• Alleviate network congestion. The panel recognized that the "worried well," citizens who are not sick but need access to information, can create congestion on emergency networks. Deputy Chief Charles Dowd of New York City Police Department suggested promoting use of non-emergency, informational numbers. New York City uses 3-1-1 as a non-emergency, informational telephone number that citizens can call for information and status updates. Having the 3-1-1 number available offers information-seeking users an alternative to 9-1-1, thus alleviating network congestion and expediting the delivery of emergency services. Other panelists also noted that prioritizing IP communication networks may be necessary during a pandemic because the workforce will be telecommuting. As Dr. Ivan Gotham of NY Department of Health recommended, essential personnel may require priority access to the internet if network congestion is an issue during a pandemic or other mass public health crisis.
  • Coordinate on multiple levels and across agencies. Preparation for a pandemic should involve government agencies from all levels (federal, state, local) and should include local organizations (such as Red Cross) and local businesses. As Captain Deborah Levy of the CDC stated, the response for a pandemic will start at the local level. Thus, it is important to include community groups at the local level in preparation planning. Kathy Robinson of the National Association of State Emergency Medical Services Officials (NASEMSO) also stressed participation in preparation exercises involving all levels of government entities.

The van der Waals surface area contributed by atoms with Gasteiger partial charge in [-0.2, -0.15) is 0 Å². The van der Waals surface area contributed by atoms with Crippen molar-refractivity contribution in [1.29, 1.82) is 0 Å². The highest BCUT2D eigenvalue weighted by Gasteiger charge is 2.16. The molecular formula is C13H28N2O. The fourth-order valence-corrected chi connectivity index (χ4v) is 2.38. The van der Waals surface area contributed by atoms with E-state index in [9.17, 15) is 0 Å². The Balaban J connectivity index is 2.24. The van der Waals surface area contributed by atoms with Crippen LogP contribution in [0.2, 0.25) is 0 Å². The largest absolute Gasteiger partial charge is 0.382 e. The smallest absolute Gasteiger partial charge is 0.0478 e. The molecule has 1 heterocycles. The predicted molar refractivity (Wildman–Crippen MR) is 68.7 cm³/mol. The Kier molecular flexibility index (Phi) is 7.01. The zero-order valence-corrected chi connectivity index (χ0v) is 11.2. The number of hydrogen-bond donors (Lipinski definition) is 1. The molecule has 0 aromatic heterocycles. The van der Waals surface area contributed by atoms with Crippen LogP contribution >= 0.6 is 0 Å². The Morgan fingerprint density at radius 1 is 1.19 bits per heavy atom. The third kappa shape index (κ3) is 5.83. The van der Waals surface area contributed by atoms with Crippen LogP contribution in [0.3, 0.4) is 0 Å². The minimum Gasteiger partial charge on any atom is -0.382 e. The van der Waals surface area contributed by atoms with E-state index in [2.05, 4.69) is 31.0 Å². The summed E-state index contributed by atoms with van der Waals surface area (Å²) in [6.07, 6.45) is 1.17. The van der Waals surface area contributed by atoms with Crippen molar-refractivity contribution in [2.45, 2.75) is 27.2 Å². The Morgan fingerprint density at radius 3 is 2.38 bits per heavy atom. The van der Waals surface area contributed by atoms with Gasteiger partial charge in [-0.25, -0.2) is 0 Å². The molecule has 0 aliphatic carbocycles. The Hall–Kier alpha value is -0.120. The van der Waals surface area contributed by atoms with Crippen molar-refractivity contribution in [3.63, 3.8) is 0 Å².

The second group of panelists represented the communications industry. This panel focused on industry response to a potential mass sheltering-in-place situation where employees may need to telecommute.

Several themes were repeated by the panelists:

  • Current Continuity of Operations Plans (COOP) plans account for pandemics. The communications industry has developed such plans for disaster situations. These plans incorporate preparations for a mass public health crisis where social-distancing/sheltering-in-place may be required.
  • Prioritizing communications traffic to satisfy shifting needs. During a pandemic, much of the workforce will be required to telecommute. Industry representatives said that traffic flow patterns are a daily issue for them and that the communications infrastructure should be capable of handling increased usage during mass telecommuting. However, as Robert Mayer of the U.S. Telecom Association recommended, network management procedures may be needed to avoid over-stressing networks.
  • Coordination among the public and private sector. The panelists suggested that further coordination is necessary among the public, private and healthcare sectors during response and recovery missions. Brian Allen of Time Warner Cable stressed that the private sector needs to be included in preparations for disaster situations. In pandemic preparations, industry should be included in planning because the communications infrastructure will be essential to continuity of operations in a social-distancing/sheltering-in-place situation. Panelists also stressed the importance of cross-segment coordination so that messages crafted for delivery over media outlets encourage responsible use of communications services.